Celebrating Cultures, Promoting Integration
The great Christmas charity event is set to kick off again in Dublin. Get your trainers on and participate in the annual Aware Christmas run, raising funds for mental health in Ireland.
Overcoming Thanksgiving could be done with a smile. Christmas and New Year’s are when most everyone seems to ooze good cheer and merriment. But, what do you do when the world around you is wrapped in red and green and you’re feeling blue? We can call it the dark side of Christmas because, in the mayhem of imposed joy and happiness, feeling down seems to go against how one is ‘supposed to feel’ at this festive time of year. One could only wish to run away from all of this. Well, let’s say that with the Annual Aware Christmas run, this might be possible.
Depression is different from feeling glum or sad. A person suffering from depression will experience intense emotions of anxiety, hopelessness, negativity and helplessness, and the feelings stay with them, no matter what holiday is to be celebrated.
Recently Eurofound carried out a survey and found some interesting results. Over 10% of young people in Ireland are chronically depressed. More than 450,000 people in Ireland experience depression (1 in 10) at any one time but many hide their condition and never get help.
It’s here that several NGOs and charity organisations come into play and provide help to support you. Aware is one of those. Beginning as a support group in Dublin, it has grown and flourished to become a nationwide presence which has saved many lives and has, for countless others, supported people with the suffering and distress that depression can bring. Aware bases its work on three main milestone principles: information, education and support.
Aware’s message is one of hope: recovery is possible.
Therefore, for this Christmas, Aware decided to get back in the game. Their annual Christmas run is organised, raising awareness for mental health conditions, and especially collecting funds for the research and psychological support for those communities and people with depression need.
Get out your trainers, polish them up, or just dig them out from under your bed, and get ready to put them on. Get into the Christmas spirit with friends, colleagues or family – Santa hats, elf costumes and Christmas jumpers are all welcome! Save the date for 14th of December.
The run will have two different start times. One, the 10 km, beginning at 10.00 am and the other at 10.30 am, for the 5km distance. Growing every year, the run now attracts over 2,000 people and it’s getting bigger, gathering everyone for the start in the Phoenix Park. To take part in this extremely cheerful and fun event, a donation is required. In fact, by registering here, you’ll be able to make a donation and paying the €26 per person to participate is for a great cause.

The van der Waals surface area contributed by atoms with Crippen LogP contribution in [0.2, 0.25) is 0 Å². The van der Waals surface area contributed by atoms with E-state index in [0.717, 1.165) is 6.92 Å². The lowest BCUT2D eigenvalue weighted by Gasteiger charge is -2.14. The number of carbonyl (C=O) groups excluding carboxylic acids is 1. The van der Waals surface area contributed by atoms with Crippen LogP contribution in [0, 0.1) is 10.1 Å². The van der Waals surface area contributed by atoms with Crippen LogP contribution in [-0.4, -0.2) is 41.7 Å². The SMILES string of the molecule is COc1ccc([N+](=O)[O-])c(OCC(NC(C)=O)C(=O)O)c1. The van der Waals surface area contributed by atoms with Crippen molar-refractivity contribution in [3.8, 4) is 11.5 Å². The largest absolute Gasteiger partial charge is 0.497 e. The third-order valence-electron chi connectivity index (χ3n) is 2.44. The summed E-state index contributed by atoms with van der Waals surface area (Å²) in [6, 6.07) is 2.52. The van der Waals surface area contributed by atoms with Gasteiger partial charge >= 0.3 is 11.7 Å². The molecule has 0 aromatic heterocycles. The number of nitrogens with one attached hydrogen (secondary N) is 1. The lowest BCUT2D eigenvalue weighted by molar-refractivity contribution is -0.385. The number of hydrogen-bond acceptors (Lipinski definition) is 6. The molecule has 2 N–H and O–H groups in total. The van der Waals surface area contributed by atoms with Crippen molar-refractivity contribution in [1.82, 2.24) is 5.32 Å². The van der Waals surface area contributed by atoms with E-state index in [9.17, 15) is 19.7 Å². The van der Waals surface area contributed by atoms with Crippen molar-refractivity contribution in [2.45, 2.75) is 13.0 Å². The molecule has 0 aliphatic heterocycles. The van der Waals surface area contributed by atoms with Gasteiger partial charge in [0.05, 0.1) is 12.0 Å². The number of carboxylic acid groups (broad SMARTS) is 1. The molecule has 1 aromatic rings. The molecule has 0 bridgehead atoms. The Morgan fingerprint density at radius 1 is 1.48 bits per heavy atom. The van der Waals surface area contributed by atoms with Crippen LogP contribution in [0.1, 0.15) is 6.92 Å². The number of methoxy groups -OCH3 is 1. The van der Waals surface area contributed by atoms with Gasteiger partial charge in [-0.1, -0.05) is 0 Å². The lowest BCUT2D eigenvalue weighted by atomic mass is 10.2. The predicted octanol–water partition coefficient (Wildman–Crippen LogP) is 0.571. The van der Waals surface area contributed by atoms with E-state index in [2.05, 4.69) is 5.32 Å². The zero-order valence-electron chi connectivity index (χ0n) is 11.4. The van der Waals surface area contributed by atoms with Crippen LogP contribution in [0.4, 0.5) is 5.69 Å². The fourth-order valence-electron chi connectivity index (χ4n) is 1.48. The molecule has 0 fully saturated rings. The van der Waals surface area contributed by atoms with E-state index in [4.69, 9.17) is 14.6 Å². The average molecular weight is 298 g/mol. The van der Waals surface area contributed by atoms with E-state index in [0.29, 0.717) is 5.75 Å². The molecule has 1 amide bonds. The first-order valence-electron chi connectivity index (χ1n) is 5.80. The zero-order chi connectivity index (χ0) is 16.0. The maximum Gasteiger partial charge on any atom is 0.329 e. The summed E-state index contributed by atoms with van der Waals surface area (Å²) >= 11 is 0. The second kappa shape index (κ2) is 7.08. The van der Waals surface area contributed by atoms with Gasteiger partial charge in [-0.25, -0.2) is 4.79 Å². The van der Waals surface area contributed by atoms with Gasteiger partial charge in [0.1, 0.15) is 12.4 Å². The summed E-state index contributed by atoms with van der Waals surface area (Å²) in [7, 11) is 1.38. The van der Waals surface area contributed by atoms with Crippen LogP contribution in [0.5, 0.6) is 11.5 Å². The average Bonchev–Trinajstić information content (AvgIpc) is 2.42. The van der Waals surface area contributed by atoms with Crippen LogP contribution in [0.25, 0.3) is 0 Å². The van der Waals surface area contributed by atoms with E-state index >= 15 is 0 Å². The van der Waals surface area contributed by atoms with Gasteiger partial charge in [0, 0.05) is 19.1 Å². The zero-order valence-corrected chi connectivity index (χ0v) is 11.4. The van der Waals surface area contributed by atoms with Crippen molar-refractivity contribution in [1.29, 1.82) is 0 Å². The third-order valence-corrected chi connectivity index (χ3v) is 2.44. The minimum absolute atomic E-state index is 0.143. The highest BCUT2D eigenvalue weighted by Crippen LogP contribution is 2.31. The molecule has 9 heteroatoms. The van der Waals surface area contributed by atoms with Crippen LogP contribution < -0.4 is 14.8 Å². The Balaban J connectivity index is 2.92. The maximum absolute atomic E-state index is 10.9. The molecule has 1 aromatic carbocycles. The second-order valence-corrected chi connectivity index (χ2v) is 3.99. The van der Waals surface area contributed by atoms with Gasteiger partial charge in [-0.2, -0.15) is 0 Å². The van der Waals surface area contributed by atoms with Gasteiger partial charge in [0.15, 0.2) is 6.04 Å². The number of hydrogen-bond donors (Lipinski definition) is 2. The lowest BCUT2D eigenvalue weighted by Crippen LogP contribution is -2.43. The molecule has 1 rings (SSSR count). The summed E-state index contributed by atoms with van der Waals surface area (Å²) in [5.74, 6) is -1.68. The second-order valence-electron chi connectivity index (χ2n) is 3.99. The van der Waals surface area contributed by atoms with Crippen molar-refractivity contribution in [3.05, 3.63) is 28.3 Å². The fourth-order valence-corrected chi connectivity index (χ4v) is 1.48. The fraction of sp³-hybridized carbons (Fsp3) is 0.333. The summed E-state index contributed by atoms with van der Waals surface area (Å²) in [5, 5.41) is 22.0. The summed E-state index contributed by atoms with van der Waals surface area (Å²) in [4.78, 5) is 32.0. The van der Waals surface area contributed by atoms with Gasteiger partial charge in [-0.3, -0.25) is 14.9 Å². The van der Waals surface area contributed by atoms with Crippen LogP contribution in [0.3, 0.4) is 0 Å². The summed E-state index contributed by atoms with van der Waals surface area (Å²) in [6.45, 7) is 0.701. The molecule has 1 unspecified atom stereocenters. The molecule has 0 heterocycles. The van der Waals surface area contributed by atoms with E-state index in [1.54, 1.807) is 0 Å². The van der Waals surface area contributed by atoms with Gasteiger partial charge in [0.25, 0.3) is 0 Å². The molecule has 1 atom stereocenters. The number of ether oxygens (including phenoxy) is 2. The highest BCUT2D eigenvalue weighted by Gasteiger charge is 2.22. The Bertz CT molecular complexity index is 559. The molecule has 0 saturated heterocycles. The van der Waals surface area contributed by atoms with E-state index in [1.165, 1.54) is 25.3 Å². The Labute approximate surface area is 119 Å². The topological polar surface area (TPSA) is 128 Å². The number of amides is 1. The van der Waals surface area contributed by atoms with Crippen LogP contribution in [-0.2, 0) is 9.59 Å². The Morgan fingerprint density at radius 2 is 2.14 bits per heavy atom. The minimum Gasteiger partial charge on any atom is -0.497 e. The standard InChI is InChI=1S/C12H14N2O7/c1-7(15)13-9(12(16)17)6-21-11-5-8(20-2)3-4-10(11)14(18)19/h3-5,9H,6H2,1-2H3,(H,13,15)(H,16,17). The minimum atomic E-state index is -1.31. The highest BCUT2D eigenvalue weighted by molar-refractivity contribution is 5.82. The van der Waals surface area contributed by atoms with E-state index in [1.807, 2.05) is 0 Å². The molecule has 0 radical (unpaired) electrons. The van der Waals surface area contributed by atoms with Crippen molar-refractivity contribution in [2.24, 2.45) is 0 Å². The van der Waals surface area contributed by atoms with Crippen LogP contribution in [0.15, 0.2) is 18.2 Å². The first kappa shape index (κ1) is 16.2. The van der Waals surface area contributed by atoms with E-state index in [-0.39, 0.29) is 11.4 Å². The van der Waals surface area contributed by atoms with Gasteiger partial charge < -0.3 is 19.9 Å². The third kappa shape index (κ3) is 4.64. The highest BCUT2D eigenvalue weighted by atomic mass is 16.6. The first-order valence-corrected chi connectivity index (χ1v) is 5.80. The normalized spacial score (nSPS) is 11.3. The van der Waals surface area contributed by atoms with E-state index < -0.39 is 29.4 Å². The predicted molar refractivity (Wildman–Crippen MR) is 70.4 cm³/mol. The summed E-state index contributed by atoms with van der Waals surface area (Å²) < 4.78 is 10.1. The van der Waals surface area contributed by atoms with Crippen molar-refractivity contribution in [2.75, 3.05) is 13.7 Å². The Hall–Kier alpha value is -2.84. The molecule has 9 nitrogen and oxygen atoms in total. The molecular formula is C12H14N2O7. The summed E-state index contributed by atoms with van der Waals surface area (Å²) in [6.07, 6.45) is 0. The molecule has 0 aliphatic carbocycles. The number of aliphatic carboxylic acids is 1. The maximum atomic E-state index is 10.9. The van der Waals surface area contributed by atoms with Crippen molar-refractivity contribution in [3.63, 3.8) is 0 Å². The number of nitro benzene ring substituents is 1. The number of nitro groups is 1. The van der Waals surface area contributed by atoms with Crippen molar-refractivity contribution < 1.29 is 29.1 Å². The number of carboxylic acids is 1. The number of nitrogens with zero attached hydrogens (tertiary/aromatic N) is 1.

It is a great way to raise money (through participation, sponsorship or donations) for Aware’s nationwide free-of-charge support, education and information services for people who experience depression or bipolar disorder and their loved ones. On the morning of the Aware Christmas Run, be sure to be at Chesterfield Avenue, where it intersects with Furze Road, this is where it all will start and finish.
Being a proper run as it is, medals for all participants will be given out. Whether you are a seasoned runner, a casual-Sunday jogger, or a sneaky amateur fond of walks in the park, the run welcomes you all. If you feel you don’t belong in any of the previous categories, but would still like to get involved, you still volunteer your time on the day by clicking here.
Among the sponsors, there will be Cadburys. They will be providing their best hot chocolates, along with other treats and snacks for the coldest weather. In order to reduce single-use plastic, Aware will provide you with compostable cups and bottles of water.
Finally, there is good evidence that exercise can lift your mood. It can take your mind off your depression as well as stimulate the release of endorphins in the brain. Endorphins are neurotransmitters produced in the pituitary gland in the brain that produce feelings of happiness and joy. So, go run with a smile, and, more importantly, run for those who can’t really smile anymore. Help give them one. Participate in the Aware Christmas Run.